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Induced ankylosis of a primary molar for skeletal anchorage in the mandible as alternative to mini-implants
Progress in Orthodontics volume 16, Article number: 18 (2015)
Mesial protraction of mandibular posterior teeth requires increased anchorage to avoid undesired tooth movements. Orthodontic mini-implants have become a popular and successful way to increase skeletal anchorage in such cases. However, mini-implants may cause injury to adjacent teeth or anatomical structures and may lead to tissue inflammation. Induced ankylosed primary teeth have been used in the past as abutments for the protraction of the maxilla in cases of maxillary retrognathism. However, this technique has not been described in the literature for the protraction of mandibular molars. The aim of this paper is to present, through a case report, an alternative to mini-implant devices to maximize anchorage in the mandible by inducing ankylosis on a primary molar.
A 13-year-old female with class II right malocclusion, deep bite, and congenitally missing right second premolars was referred for orthodontic treatment. Treatment plan involved removal of the primary teeth and mesial protraction of the posterior. In the mandible, ankylosis was induced on the retained primary second molar by extraction, bisection, replantation of the mesial part after endodontic treatment, and bonding of a rigid splint. Ankylosis was diagnosed after 10 weeks and a closing T-loop sectional wire was inserted to move the permanent first molar mesially. At 6 months, the remaining space was closed using elastic chain on a rectangular stainless steel wire with tip-back bends, supported by class II elastics.
Induced ankylosis of primary teeth can be an alternative to orthodontic mini-implants in selected cases, with minimal risks and maximum biocompatibility.
A 13-year-old Caucasian female was referred for orthodontic treatment. The patient’s medical history was noncontributory. Extraoral clinical examination revealed a symmetric face, normal proportions of the upper and lower facial height, a slightly convex profile, and an acute nasolabial angle. Intraoral clinical examination showed mild generalized gingivitis with fair oral hygiene and no caries. Evaluation of the occlusion revealed a dental class II molar and canine relationship on the right side and class I molar and canine relationship on the left side, deep bite, slight malalignment of the anterior teeth, and deviation of the mandibular midline to the right by 2 mm. Both maxillary and mandibular right second primary molars were present while all other primary teeth had exfoliated (Fig. 1).
Radiographic examination revealed congenitally missing right second premolars and all third molars (Fig. 2a). Cephalometric analysis showed a skeletal class I relationship and hyperdivergent skeletal pattern (Fig. 2b, Table 1).
Correction of the canine relationship, overbite, and midline discrepancy would be accomplished using fixed appliances. Regarding the agenesis of the second premolars, the patient was offered two choices: maintain the primary molars and prosthetically replace them when they would eventually exfoliate, or extract them and close the space by mesial movement of the first and second permanent molars [1, 2]. The patient decided to follow the second option in order to avoid the need for implants or other prostheses in the future.
Mesial movement of molars is taxing on anchorage, especially in the mandibular arch [3–5]. Considering that the mandibular midline was already shifted to the agenesis side, skeletal anchorage was deemed an efficient option. However, instead of placing a mini-implant [3, 5, 6], we decided to use the primary molar as a biological alternative. We induced ankylosis and used the mesial root as skeletal anchorage. Induced ankylosed primary teeth have been used in the past as abutments for the protraction of the maxilla in cases of maxillary retrognathism [7–9]. However, this technique has not been described in the literature for the protraction of mandibular molars.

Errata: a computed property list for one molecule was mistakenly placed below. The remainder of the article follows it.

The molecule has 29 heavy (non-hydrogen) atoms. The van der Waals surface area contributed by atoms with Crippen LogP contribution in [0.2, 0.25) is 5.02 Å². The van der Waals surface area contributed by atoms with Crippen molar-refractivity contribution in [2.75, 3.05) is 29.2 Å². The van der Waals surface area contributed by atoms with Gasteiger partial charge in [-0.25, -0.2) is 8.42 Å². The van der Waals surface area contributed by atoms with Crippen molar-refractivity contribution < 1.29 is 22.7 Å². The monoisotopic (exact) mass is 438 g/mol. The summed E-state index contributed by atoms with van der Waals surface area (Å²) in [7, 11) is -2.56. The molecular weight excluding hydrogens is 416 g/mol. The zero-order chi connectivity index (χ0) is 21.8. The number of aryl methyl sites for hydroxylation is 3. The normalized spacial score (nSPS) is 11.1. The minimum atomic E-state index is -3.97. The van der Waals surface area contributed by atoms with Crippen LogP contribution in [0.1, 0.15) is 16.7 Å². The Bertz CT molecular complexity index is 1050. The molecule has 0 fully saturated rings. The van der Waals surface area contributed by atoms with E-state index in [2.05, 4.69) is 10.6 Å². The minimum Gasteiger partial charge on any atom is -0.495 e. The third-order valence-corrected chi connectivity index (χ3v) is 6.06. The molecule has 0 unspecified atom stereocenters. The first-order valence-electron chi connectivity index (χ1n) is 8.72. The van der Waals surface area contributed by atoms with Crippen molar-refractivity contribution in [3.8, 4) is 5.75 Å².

The ankylosis technique included extraction of the primary molar under local anesthesia followed by root canal treatment of the mesial root, performed ex vivo using a zinc oxide and eugenol sealer (Fig. 3a). The crown was then restored with composite resin and a 2-mm apicoectomy and hemisectomy of the tooth was performed (Fig. 3b). To induce ankylosis, we followed the management protocol for avulsed teeth with a closed apex and extraoral dry time exceeding 60 min . Periodontal ligament cells were removed from the root surface with a scaler. Sixty minutes after the extraction of the tooth, the socket was irrigated with saline solution and the mesial root was replanted with slight pressure. To stabilize the tooth and assure ankylosis, a rigid splint was applied, extending from the right canine to the right first molar, using a 0.016″ × 0.022″ stainless steel (SS) rectangular wire (Fig. 3c).
Ankylosis of the mesial root of the primary mandibular right second molar was diagnosed after 10 weeks through clinical and radiographic examination, and the splint was removed (Fig. 4). Next, a band was placed on the permanent mandibular right first molar and brackets were bonded on the primary second molar and the mandibular first premolar. A closing T-loop 0.017″ × 0.025″ TMA sectional wire was inserted between the permanent and primary molar, without any prior levelling, to move the permanent first molar mesially (Fig. 5). The T-loop was activated 9 times. At 6 months, clinical and radiographic examination revealed almost total replacement resorption of the root of the primary tooth and complete closure of the space (Fig. 6). Consequently, the bisected primary tooth was extracted and full orthodontic treatment followed. Remaining space closure was performed, during the next year, using elastic chain on a 0.017″ × 0.025″ SS wire with tip-back (Fig. 7) and support from class II elastics.
Final records show class I canine and molar relationship on both sides; full space closure of the agenesis sites, confirmed with the use of dental floss; and correction of overbite and overjet; however, a slight midline deviation remained (Figs. 8 and 9a). Cephalometric analysis showed that the mandibular incisors did not experience lingual movement as a result of molar protraction (Fig. 9b, Table 1).